Alaska Reference Database

The Alaska Reference Database originated as the standalone Alaska Fire Effects Reference Database, a ProCite reference database maintained by former BLM-Alaska Fire Service Fire Ecologist Randi Jandt. It was expanded under a Joint Fire Science Program grant for the FIREHouse project (The Northwest and Alaska Fire Research Clearinghouse). It is now maintained by the Alaska Fire Science Consortium and FRAMES, and is hosted through the FRAMES Resource Catalog. The database provides a listing of fire research publications relevant to Alaska and a venue for sharing unpublished agency reports and works in progress that are not normally found in the published literature.

 

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Displaying 1 - 10 of 18

From the Introduction: 'In British Columbia several aerial ignition systems are used: the gas/diesel/JP-4 drip torch, the gelled gasoline helitorch, and the aerial ignition device (AID). This paper deals mainly with the experiences of MacMillan...

Person: Mutch, Lafferty
Year: 1984
Resource Group: Document
Source: TTRS

From the Summary: 'There are several reasons to use helitorch ignition instead of hand ignition. Three primary reasons are safety of ground ignition personnel, cost effectiveness, and ability to meet resource objectives.'

Person: Mutch, Bunnell
Year: 1984
Resource Group: Document
Source: TTRS

From the text: 'In summary, a number of command and control alternatives are available for use with aerial ignition systems. Due to the variety of situations encountered in the field, the burn boss must select the alternative that matches the...

Person: Mutch, Lasko
Year: 1984
Resource Group: Document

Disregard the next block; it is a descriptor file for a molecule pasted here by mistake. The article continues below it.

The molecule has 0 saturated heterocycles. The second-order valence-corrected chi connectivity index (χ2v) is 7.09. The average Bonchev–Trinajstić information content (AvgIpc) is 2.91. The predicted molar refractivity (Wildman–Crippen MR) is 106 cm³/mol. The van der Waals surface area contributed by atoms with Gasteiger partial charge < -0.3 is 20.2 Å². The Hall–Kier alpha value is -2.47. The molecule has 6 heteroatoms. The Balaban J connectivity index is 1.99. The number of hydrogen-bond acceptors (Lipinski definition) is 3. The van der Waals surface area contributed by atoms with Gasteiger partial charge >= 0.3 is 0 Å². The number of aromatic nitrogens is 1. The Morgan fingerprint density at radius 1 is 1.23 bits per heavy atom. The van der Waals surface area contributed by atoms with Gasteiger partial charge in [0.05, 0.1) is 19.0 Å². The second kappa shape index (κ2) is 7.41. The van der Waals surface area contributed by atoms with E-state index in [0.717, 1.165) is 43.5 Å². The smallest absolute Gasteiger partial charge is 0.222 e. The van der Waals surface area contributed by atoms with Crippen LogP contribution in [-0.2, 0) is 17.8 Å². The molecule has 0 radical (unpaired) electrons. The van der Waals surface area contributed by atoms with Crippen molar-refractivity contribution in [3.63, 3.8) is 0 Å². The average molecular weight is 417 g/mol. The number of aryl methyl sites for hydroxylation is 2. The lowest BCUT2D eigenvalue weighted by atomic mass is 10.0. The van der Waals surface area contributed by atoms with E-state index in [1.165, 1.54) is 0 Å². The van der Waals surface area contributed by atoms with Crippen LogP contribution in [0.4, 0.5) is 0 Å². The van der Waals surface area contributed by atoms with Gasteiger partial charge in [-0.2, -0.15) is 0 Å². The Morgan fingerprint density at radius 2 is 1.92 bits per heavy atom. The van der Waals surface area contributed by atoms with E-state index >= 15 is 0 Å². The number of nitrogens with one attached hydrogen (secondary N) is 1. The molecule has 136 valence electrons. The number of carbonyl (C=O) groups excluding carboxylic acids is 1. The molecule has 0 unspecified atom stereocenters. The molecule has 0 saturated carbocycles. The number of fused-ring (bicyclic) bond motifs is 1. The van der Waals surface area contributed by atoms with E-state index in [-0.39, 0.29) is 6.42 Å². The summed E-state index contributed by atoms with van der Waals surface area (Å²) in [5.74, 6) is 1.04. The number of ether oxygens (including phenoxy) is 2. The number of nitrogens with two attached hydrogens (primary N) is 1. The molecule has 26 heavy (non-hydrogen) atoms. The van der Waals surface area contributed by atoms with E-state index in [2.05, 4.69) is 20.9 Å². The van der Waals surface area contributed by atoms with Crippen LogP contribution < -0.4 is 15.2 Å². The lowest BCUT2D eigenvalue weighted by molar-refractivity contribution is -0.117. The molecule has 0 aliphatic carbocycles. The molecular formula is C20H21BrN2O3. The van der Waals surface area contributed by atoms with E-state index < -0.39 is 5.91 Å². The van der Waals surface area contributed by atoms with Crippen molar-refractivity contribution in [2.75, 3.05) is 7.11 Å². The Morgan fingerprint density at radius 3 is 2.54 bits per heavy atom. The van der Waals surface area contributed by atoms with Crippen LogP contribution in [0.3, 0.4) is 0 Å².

Source: TTRS

From the text: 'Helitorch, waterbucket, and long-line flying offer some of the most difficult and hazardous flying one can do with a helicopter. The FAA, Part 133, allows for only 'essential crew members' to be on board during external...

Person: Mutch, Bohannan
Year: 1984
Resource Group: Document
Source: TTRS

From the text: 'The pilot on any aerial ignition operation is presented with an extremely difficult task. It has been CDF's experience that having a trained helitack captain on board, acting as the lighting supervisor, reduces significantly...

Person: Mutch, Kendrick
Year: 1984
Resource Group: Document
Source: TTRS

From the text: 'These increases in feelings of accomplishments or job security do not, however, come without a price. What is the price? Increased exposure to accidents, loss of lives or injury to your personnel, and increased workload to name a...

Person: Mutch, Palmer
Year: 1984
Resource Group: Document
Source: TTRS

Command and control of Champion's helitorch operations have so far amounted to the ignition boss being located on the ground. The alternative forms of command and control, which include ignition boss in chase helicopter or ignition boss in...

Person: Mutch, Bentley
Year: 1984
Resource Group: Document
Source: TTRS

From the text: 'As the use of prescribed fire grows, the demand for more efficient and effective methods of ignition will grow with it. Once the opportunities for fire use are recognized, program managers will have to seek more effective ways to...

Person: Mutch, McCleese
Year: 1984
Resource Group: Document
Source: TTRS

Text: 'Fire suppression offers the fire manager little or no time to prepare personnel for tasks which require considerable logistical preparation. Usually these aspects such as air tanker loading and retardant mixing are contracted out and are...

Person: Mutch, Lait
Year: 1984
Resource Group: Document
Source: TTRS

From the Summary: 'Helitorch burning is a complex system of organization consisting of three subsystems: (1) HELITORCH ON THE GROUND, (2) HELITORCH OVER BURNING BLOCK, and (3) MANAGEMENT OF HELITORCH BEFORE ARRIVAL AT BURN SITE AND AFTER IGNITION...

Person: Mutch, Thomas, Rich
Year: 1984
Resource Group: Document
Source: TTRS